Mercury, passes behind the Sun on February 6th (superior conjunction), so will not be visible until it reappears in the sky towards the south-west after sunset in the last week of the month. With a 66% illuminated disk and shining at magnitude -1.1, it will be moving towards the Earth, with an (increasing) angular size of just under 6 arc seconds.See highlight above.
Mars. At the start of February Mars, moving retrograde from Virgo into the southern part of Leo, rises at 8:30 pm and will have risen to an elevation of ~46 degrees due south around 3 am. It brightens from -0.6 to -1.1 during the month, so is becoming more prominent. By month's end it rises at about 6 pm and, more importantly, will transit before 1 am at an elevation of 50 degrees below the lion's hind quarters. Its angular size increases from 12 arc to 14 seconds during the month and so it is now, given good seeing, becoming possible to observe features on the surface of its its salmon-pink disk. Details, such as the V shape of Syrtis Major and the north polar cap (which is tilted towards us), should now be visible. The markings on Mars are quite subtle and it is important that the scope has cooled down to ambient temperature to eliminate tube currents that limit the image quality.See highlight above.
Venus, prominent in the south-western sky after sunset, is now gradually increasing its angular separation from the Sun and, on Feb 1st, is 39 degreees away from the Sun and will have an elevation of ~30 degrees at sunset. It continues to draw away so that by month's end it will be 44 degrees away and a further 7 degrees above the horizon. Its angular size is increasing - from 15 to 18 arc seconds during the month - but as it does so its phase (the percentage that we see illuminated) is falling from 74 to 64%. One interesting result is that Venus's brightness stays remarkably constant at magnitude -4.1 throughout the month. Observing Venus through a deep blue filter may enable one to see a hint of the cloud structure in its atmosphere, but it is very subtle!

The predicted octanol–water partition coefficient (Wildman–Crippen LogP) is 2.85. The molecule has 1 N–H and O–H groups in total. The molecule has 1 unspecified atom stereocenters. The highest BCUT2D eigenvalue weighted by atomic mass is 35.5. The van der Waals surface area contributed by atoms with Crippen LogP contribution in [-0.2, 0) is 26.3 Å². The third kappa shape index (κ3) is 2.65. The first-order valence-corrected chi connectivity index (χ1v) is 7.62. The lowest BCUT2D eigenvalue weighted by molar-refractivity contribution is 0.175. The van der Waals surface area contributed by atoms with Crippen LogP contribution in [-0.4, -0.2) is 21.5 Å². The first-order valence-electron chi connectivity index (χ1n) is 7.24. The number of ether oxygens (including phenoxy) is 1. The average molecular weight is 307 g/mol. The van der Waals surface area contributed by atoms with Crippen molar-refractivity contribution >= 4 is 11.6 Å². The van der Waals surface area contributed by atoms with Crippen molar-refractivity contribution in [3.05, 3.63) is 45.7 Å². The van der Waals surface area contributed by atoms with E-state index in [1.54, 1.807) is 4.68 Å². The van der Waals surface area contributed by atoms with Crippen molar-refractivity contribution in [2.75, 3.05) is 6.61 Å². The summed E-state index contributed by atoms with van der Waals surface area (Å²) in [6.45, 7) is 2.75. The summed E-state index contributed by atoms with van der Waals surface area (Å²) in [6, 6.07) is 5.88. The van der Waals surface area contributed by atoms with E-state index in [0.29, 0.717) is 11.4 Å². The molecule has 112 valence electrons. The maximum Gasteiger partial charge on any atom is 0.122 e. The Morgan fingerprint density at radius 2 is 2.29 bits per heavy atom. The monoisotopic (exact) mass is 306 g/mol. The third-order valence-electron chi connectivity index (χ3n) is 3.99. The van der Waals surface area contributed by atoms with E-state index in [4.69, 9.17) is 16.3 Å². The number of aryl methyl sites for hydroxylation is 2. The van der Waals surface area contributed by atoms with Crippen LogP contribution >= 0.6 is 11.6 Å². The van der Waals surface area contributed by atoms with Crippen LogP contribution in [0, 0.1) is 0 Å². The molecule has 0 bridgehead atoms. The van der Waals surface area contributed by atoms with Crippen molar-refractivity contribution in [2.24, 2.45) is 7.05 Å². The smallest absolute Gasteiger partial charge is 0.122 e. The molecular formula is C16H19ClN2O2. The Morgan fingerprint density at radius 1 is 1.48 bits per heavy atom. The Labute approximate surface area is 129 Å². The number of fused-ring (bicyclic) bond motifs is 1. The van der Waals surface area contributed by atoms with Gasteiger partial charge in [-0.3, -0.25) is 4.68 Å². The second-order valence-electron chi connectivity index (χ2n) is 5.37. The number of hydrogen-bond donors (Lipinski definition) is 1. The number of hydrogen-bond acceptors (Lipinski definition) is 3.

See highlight above.
Find more planetary images and details about the Solar System: The Solar System
The Mid Evening February Sky
This map shows the constellations seen in the south during the evening. The brilliant constellation of Orion is seen in the south. Moving up and to the right - following the line of the three stars of Orion's belt - brings one to Taurus; the head of the bull being outlined by the V-shaped cluster called the Hyades with its eye delineated by the orange red star Aldebaran. Further up to the right lies the Pleaides Cluster. Towards the zenith from Taurus lies the constellation Auriga, whose brightest star Capella will be nearly overhead. To the upper left of Orion lie the heavenly twins, or Gemini, their heads indicated by the two bright stars Castor and Pollux. Down to the lower left of Orion lies the brightest star in the northern sky, Sirius, in the consteallation Canis Major. Up and to the left of Sirius is Procyon in Canis Minor. Rising in the East is the constellation of Leo, the Lion, with the planet Saturn up and to the right of Regulus its brightest star. Continuing in this direction towards Gemini is the faint constellation of Cancer with its open cluster Praesepe (also called the Beehive Cluster),the 44th object in Messier's catalogue. On a dark night it is a nice object to observe with binoculars. There is also information about the constellation Ursa Major,seen in the north, in the constellation details below.
The constellation Taurus